Is PM Orbán reliable?
Hungary itself has been criticised by Brussels for a long time. Examples include the new constitution adopted in 2011 or because of a controversial media law, and the clashes with the European executive have not stopped till now.
“There are multiple infringement procedures ongoing against Hungary in sensitive areas,” says Zsuzsanna Végh, research fellow at the European University Viadrina in Frankfurt (Oder) and associate researcher at the European Council on Foreign Relations (ECFR). She mentioned the controversial law aimed at the Central European University in Budapest, a problematic NGO law and the implementation of refugee quotas. “These being in front of the European Court of Justice, and the EP’s LIBE committee working on a report on the Hungarian situation that could potentially also lead to the start of an Article 7 procedure against Hungary,” Végh added.
She believes that it is in Orbán´s interest to prevent the action against Poland. Thus, Hungary is expected to behave pragmatically.
But Végh also says it is noteworthy that during Morawiecki’s visit in Budapest at the beginning of January, PM Orbán only declared his support to Poland.
However, he did not confirm his intention to veto European Council´s negotiations. When the Commission announced on 20 December the launching of the Article 7 procedure, the willingness to veto was only confirmed by Deputy PM Zsolt Semjén, but not Orbán, Végh recalls.
Certain past experiences could make Poland nervous about Orbán’s attitude.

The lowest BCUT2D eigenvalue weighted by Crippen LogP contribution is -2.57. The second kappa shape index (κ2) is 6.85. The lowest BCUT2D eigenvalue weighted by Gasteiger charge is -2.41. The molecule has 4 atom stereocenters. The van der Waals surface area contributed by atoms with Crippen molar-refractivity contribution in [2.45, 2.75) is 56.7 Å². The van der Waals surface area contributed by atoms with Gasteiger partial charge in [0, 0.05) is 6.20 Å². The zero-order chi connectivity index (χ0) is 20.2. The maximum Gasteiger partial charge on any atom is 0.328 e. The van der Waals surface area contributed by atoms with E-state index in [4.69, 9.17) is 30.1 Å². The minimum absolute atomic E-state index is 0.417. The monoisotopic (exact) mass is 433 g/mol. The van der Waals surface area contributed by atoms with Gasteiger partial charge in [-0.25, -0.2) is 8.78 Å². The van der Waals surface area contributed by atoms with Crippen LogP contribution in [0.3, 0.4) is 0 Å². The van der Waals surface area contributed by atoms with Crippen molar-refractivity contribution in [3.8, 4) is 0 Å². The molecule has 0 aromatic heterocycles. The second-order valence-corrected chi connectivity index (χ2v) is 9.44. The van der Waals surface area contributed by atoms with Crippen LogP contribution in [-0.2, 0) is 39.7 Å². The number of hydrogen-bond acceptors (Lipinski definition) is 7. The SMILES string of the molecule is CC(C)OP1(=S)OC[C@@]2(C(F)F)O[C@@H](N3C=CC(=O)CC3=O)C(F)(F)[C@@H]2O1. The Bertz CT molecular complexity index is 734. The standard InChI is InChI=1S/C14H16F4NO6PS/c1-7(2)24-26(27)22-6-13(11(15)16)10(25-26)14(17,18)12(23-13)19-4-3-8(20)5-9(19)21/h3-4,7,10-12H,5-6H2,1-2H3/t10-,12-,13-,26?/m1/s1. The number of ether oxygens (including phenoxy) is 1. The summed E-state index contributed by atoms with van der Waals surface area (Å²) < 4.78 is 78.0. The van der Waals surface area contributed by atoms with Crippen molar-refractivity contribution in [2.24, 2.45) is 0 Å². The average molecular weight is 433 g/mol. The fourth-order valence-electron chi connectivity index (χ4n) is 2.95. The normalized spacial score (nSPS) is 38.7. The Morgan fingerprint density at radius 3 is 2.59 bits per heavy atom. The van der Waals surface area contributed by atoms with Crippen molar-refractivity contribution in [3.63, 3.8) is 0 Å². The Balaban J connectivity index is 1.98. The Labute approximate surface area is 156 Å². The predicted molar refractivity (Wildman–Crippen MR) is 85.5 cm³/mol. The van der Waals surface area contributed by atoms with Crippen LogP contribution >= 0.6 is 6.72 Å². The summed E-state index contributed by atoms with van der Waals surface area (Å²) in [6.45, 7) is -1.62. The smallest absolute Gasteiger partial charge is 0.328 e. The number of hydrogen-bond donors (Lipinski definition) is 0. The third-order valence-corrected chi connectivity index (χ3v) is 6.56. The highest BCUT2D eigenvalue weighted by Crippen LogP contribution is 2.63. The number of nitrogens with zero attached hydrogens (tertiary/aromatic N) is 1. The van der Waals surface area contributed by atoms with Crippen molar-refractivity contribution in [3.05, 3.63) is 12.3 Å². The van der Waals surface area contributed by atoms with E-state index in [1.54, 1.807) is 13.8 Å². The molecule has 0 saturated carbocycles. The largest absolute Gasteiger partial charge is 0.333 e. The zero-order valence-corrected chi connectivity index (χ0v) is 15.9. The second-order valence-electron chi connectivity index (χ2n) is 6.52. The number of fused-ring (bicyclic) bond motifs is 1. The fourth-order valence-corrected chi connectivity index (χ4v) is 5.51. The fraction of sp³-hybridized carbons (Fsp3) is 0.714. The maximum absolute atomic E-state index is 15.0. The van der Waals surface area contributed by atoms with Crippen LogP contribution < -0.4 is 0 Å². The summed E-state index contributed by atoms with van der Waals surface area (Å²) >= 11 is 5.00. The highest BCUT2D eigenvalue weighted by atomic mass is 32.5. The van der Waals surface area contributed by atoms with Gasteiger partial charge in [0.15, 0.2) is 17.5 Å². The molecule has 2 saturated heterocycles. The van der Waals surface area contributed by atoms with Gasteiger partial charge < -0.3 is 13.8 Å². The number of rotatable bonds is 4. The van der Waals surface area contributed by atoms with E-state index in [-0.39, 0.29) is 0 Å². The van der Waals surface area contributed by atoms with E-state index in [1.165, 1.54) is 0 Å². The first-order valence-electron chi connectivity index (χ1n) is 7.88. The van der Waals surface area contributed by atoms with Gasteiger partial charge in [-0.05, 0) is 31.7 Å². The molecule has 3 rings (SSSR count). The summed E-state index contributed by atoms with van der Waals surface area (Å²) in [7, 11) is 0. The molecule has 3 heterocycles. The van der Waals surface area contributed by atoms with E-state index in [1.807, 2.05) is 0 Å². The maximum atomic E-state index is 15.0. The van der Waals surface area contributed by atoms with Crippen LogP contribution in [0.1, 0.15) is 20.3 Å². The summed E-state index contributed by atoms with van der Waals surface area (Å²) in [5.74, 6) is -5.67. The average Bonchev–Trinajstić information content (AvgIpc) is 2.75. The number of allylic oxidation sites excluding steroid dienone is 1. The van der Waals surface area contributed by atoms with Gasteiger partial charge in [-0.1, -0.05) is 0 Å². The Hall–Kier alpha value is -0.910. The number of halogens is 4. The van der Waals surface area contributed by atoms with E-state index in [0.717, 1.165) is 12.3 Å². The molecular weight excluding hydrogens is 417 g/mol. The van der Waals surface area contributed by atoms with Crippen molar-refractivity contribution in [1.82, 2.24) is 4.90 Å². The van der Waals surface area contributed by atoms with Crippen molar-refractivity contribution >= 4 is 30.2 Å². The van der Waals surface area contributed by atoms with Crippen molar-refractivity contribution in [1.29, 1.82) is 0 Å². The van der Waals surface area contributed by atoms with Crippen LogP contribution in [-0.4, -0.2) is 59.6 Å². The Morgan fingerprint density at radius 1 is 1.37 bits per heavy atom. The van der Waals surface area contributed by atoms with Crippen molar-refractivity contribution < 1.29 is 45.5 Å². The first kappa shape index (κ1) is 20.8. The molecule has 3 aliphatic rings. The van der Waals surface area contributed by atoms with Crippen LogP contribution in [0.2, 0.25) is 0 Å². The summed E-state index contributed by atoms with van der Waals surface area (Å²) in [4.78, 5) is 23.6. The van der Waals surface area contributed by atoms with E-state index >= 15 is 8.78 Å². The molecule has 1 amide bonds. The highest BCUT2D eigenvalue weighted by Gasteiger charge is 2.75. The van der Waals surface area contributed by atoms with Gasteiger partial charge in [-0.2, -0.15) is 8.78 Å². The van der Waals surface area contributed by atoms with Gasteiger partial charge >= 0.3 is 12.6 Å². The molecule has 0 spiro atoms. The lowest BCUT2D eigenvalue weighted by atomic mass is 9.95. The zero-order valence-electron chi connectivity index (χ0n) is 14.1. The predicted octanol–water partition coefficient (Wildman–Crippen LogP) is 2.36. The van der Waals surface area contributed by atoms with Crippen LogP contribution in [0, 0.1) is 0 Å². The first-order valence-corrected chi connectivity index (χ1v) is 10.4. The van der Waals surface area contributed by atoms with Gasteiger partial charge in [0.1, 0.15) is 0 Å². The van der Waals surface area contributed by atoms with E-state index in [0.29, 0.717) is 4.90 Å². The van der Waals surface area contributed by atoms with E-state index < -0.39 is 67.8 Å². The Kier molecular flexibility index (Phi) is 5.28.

“Mr. Orbán has also initially declared his support to Jarosław Kaczyński’s [leader of the governing Law and Justice Party] move to reject Donald Tusk for the second term as the president of the European Council“, recalls Dariusz Kałan, Central European political analyst.
Orbán ultimately withdrew this threat and Tusk won his second mandate as Council president in spring 2017.
Kałan anticipates that the Hungarian Prime Minister could accept some sort of deal with the European Commission which would include softening migration policy requirements.
It would be another advantage for Orbán ahead of forthcoming parliamentary elections in Hungary, which will take place in April 2018.
Orbán is not going to give up
According to analysts, it is more or less clear that Orbán´s Fidesz will again succeed in the election.
“The democratic opposition remains fragmented, negotiations among the parties about a potential cooperation are progressing slowly, while some like LMP [Politics Can Be Different, green political party] already announced that they do not wish to run together with others,“ says Végh.